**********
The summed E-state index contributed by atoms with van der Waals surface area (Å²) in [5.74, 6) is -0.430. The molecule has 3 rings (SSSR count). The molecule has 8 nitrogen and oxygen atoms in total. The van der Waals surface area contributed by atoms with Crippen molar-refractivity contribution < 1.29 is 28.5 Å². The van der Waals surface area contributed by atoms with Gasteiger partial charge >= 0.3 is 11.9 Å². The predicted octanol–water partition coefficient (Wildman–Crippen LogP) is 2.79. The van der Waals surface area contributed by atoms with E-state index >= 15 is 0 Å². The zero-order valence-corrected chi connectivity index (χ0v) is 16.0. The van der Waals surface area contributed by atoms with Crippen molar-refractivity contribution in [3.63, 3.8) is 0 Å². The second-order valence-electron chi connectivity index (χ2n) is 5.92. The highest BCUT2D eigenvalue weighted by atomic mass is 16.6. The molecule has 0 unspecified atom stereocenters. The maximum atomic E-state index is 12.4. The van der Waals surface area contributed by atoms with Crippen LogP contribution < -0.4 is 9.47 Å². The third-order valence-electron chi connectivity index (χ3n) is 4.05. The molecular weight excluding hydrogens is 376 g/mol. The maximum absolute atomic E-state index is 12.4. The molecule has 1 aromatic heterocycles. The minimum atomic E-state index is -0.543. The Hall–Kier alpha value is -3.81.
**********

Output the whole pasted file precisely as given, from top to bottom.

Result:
The summed E-state index contributed by atoms with van der Waals surface area (Å²) in [5.74, 6) is -0.430. The molecule has 3 rings (SSSR count). The molecule has 8 nitrogen and oxygen atoms in total. The van der Waals surface area contributed by atoms with Crippen molar-refractivity contribution < 1.29 is 28.5 Å². The van der Waals surface area contributed by atoms with Gasteiger partial charge >= 0.3 is 11.9 Å². The predicted octanol–water partition coefficient (Wildman–Crippen LogP) is 2.79. The van der Waals surface area contributed by atoms with E-state index >= 15 is 0 Å². The zero-order valence-corrected chi connectivity index (χ0v) is 16.0. The van der Waals surface area contributed by atoms with Crippen molar-refractivity contribution in [3.63, 3.8) is 0 Å². The second-order valence-electron chi connectivity index (χ2n) is 5.92. The highest BCUT2D eigenvalue weighted by atomic mass is 16.6. The molecule has 0 unspecified atom stereocenters. The maximum atomic E-state index is 12.4. The van der Waals surface area contributed by atoms with Crippen LogP contribution < -0.4 is 9.47 Å². The third-order valence-electron chi connectivity index (χ3n) is 4.05. The molecular weight excluding hydrogens is 376 g/mol. The maximum absolute atomic E-state index is 12.4. The molecule has 1 aromatic heterocycles. The minimum atomic E-state index is -0.543. The Hall–Kier alpha value is -3.81.